Video conferencing seems easy at first glance, simply pick up the remote, dial, answer, and converse,
hang up and walk away. The reality is that video conferencing is non‐trivial at best and an expensive
daily aggravation at worst. The difficulty arises from a constant changing technology that creates a
knowledge barrier for entry level users, and an ever present effort for administrators to stay current.
If I am a service provider, how can I manage multiple customers and network resources? Can I share
these resources between multiple customers? Can I isolate some resources while sharing others
between customers? What if the customer has their own network infrastructure? Can I manage those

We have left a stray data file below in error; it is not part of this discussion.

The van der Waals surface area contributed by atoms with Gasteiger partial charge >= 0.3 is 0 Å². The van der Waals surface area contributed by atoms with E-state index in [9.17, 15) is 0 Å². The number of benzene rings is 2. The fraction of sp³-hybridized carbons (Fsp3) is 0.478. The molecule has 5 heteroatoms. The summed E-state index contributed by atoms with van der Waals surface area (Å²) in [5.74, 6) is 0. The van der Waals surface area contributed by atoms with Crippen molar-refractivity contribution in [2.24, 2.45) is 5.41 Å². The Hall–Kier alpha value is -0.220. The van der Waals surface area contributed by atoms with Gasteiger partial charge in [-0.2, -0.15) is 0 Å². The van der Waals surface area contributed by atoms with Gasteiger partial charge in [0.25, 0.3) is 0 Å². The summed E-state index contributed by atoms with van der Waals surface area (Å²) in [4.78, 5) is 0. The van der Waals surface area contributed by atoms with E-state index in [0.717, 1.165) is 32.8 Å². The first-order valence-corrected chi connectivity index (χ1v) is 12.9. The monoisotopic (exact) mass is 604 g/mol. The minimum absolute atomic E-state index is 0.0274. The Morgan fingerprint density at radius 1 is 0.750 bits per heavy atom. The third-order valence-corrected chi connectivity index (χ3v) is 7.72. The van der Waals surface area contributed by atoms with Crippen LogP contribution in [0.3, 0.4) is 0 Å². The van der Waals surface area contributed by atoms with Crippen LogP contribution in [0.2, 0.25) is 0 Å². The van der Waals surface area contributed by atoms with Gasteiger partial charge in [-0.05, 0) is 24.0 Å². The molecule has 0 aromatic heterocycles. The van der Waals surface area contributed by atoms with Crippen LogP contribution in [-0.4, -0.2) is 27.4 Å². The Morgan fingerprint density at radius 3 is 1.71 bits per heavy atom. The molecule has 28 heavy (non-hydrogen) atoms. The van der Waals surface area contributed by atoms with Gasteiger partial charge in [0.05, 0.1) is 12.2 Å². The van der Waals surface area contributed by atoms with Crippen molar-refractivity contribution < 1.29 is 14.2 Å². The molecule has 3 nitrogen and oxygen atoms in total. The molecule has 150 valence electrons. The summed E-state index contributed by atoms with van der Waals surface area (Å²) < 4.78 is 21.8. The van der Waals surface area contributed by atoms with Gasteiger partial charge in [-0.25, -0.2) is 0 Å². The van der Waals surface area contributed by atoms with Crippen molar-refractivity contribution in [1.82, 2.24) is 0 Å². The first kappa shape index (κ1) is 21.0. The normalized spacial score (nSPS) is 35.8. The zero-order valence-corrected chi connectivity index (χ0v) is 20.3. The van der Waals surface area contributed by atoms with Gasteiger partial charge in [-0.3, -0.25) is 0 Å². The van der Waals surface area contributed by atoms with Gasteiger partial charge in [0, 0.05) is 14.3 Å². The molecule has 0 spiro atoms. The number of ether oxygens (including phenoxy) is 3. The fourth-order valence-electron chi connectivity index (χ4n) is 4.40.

resources using the same platform? Can I keep using the same management software when network
infrastructure is upgraded or changed to another manufacturer? If not, what expense will be incurred
with a new product implementation when retraining is required?
The user, and to a certain extent the service provider, should be insulated from the complexities of
video conferencing without giving up functionality. A robust software suite of tools and system level
services is required to fully manage, schedule and control any network or multiple networks, regardless
of equipment manufacturers and complexity. With the introduction of new technology and when there
is an increase in daily call activity or a growth in network size, the decision regarding the network
management software platform becomes more critical. The software must be flexible to the
environment of its user and present video conferencing as a seamless solution.